(Genesis 9:3) Why Did God Tell Noah He Could Eat “Every Living Creature”?

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“Every living creature will be food for you; as I gave the green plants, I have given you everything.” (Genesis 9:3, Holman Christian Standard Bible)

The Hebrew word used for “living creature” is רֶמֶשׂ (remeś) and, although in modern Hebrew this means "insect", in biblical Hebrew it refers to all living creatures. However, it does not actually mean ALL creatures in general, but all creatures in a specific group of CLEAN ANIMALS to be hunted which verse 2 hints at. It does not refer to wild predatory beasts and domesticated flocks and herds. It is NEVER used in the sense of “all creatures”, but instead to one category only. This category refers only to the category of creatures which were the prey of hunters and of predatory beasts such as: wild cattle, antelope, deer, and gazelle which are all on the clean list found in Leviticus 11 and Deuteronomy 14. The phrase should actually say, “Every clean creature that lives is food for you, I have given you all, as I gave the green plants.” 

"Every moving thing which is wholesome and fit for food, and clean; an exception to be gathered both from the nature of the thing, and from the distinction of clean and unclean beasts, mentioned before and afterwards. 

That liveth. This is added to exclude the use of those creatures which either died of themselves, or were killed by wild beasts, which is here forbidden implicitly, and afterwards expressly. See Exodus 22:31; Leviticus 22:8." (Matthew Poole's Commentary, Genesis 9:3)

Before the Flood the Creator told Noah, “Of all the clean beasts take with you seven pairs, a male and his female; and of the beasts that are unclean two, a male and his female; and of birds of the heavens seven pairs, male and female, to keep offspring alive on the face of all the earth” (Genesis 7:2,3). There were only one pair of each unclean beast upon the ark, but seven pairs of clean beasts. This is a teaching that gets missed a lot in modern Christianity. All these creatures upon the ark were kept alive. Genesis 6:19, 20 says:

“And of all the living creatures of all flesh, two of each, you are to bring into the ark, to keep them alive with you – a male and a female. Of the birds after their kind, and of the cattle after their kind, and of all creeping creatures of the earth after their kind, two of each are to come to you, to keep them alive.” 

No creature was to be eaten on the ark. What did they eat? “As for you, take of all food that is eaten and gather it to yourself. And it shall be food for you and for them” (Genesis 6:21). What is the food that was eaten? Remember, after they came out of the ark after the Flood the Creator said, “Every clean creature that lives is food for you, I have given you all, as I gave the green plants.” This clearly shows they ate exactly what the Creator had prescribed in the beginning: a plant-based diet (see, Genesis 1:29, 30).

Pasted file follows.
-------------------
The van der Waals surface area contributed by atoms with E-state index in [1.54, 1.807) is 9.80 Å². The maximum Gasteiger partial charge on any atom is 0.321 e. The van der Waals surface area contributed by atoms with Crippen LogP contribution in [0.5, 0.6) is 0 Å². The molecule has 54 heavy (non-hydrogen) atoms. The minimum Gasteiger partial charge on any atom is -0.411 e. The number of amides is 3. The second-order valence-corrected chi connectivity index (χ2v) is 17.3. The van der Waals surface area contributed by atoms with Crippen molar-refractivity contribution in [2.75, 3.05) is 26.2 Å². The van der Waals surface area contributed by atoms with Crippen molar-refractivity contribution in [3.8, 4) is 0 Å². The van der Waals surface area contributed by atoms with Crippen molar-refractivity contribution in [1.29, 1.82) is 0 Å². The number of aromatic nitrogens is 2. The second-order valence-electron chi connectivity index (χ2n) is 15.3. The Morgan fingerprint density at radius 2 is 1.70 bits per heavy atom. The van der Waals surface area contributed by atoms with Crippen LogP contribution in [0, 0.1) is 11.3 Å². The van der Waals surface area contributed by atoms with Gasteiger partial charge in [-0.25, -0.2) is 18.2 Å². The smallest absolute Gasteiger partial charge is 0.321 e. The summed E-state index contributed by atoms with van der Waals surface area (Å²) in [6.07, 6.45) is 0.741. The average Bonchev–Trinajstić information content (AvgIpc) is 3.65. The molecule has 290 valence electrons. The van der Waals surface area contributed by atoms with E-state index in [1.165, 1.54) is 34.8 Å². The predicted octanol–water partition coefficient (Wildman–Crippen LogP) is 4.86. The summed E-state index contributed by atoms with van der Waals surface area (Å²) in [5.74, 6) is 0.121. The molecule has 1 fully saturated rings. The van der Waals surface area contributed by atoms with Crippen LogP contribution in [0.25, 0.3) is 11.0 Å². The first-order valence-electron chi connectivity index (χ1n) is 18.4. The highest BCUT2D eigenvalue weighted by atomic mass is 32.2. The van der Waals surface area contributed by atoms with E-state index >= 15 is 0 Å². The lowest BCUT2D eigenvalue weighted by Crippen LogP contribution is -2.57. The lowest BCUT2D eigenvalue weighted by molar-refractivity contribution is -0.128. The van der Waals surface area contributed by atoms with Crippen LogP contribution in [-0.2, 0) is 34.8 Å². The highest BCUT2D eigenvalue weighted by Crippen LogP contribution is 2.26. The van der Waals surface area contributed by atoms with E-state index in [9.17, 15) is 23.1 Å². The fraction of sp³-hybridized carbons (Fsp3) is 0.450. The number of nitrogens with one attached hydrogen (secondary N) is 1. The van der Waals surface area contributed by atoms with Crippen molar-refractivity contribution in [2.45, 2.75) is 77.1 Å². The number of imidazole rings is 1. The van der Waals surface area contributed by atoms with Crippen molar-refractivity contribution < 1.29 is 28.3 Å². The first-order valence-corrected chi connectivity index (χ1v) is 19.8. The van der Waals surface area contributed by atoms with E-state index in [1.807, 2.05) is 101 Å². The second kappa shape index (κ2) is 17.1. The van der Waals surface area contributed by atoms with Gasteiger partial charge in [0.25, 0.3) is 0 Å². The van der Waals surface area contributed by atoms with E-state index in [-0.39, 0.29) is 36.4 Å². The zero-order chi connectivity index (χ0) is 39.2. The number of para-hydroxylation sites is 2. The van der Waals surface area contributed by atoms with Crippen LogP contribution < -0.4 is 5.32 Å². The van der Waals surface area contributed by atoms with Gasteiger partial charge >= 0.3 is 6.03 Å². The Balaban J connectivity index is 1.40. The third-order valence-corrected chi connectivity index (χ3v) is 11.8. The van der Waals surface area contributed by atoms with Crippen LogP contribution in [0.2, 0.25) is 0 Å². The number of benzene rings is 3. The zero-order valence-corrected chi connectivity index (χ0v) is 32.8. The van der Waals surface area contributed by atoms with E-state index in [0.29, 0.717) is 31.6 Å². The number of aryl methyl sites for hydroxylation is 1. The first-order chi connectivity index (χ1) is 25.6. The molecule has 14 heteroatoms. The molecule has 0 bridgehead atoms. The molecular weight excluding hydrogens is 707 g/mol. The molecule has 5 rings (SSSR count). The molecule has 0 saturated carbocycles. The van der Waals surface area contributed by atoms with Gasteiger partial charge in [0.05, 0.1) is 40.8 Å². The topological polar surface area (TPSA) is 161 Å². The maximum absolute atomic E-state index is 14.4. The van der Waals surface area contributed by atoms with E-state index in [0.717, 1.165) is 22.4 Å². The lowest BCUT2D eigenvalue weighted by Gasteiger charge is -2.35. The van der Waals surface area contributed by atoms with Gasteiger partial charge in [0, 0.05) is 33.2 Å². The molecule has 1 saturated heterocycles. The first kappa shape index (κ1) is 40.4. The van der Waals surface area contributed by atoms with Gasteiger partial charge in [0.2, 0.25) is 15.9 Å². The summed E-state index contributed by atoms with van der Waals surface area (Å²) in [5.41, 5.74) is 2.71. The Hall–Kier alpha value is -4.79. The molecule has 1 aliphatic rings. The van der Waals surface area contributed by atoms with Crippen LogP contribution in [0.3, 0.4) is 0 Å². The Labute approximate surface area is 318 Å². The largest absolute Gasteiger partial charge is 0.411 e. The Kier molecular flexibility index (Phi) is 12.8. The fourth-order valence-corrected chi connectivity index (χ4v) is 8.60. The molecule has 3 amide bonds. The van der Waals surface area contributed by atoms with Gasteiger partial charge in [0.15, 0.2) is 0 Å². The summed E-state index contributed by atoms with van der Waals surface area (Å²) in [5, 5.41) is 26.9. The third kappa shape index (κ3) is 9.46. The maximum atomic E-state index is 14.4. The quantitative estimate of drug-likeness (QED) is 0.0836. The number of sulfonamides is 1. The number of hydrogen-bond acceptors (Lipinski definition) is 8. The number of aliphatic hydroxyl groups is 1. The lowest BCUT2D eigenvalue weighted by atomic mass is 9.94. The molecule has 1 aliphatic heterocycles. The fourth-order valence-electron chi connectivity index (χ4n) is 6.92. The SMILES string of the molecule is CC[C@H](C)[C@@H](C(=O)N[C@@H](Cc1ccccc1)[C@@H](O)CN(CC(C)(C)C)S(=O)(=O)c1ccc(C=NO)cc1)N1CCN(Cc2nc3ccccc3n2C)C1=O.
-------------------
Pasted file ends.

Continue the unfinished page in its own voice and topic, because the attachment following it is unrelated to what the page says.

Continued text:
After the Flood we see that “Noah built an altar to the LORD, and took of every clean beast and of every clean bird, and offered burnt offerings on the altar” (Genesis 8:20). Before the Flood, clean creatures were used as “burnt offerings” to the LORD.  Although God permitted the eating of clean creatures (and only clean creatures) after the Flood, it was not His ideal diet for mankind and was only a temporary provision due to the destruction of the vegetation caused by the Flood. However, because of our lustful desires of our fallen flesh (the hardness of our hearts), man began to crave the eating of flesh. Our Father knew this would happen and lovingly gave us guidelines and instructions as to how the creature is to be slaughtered, how to cook it, as well as other harmful things to watch out for if we so desired to eat flesh (Genesis 9:4; Leviticus 3:17; 7:23,24; 17:14; Deuteronomy 12:23).  

In his famous Commentary, Matthew Henry writes:

“Food provided for man, Gen. 1:29. Herbs and fruits must be his meat [food], including corn and all the products of the earth; these were allowed him, but (it should seem) not flesh, till after the flood, Gen.9:3.” (Mathew Henry’s Commentary on the Whole Bible)

On page 56 in his book, Is God a Vegetarian?, Richard Young explains:

“When God says, 'Every moving thing that lives shall be food for you.' ... it is obvious that the statement is somehow related to the fallen state of humanity ... Because of this, we should dismiss the idea that God is commanding us to eat meat. God’s commands are designed to inspire us toward divine ideals, whereas God’s concessions and permissions are designed to deal with us the way we are.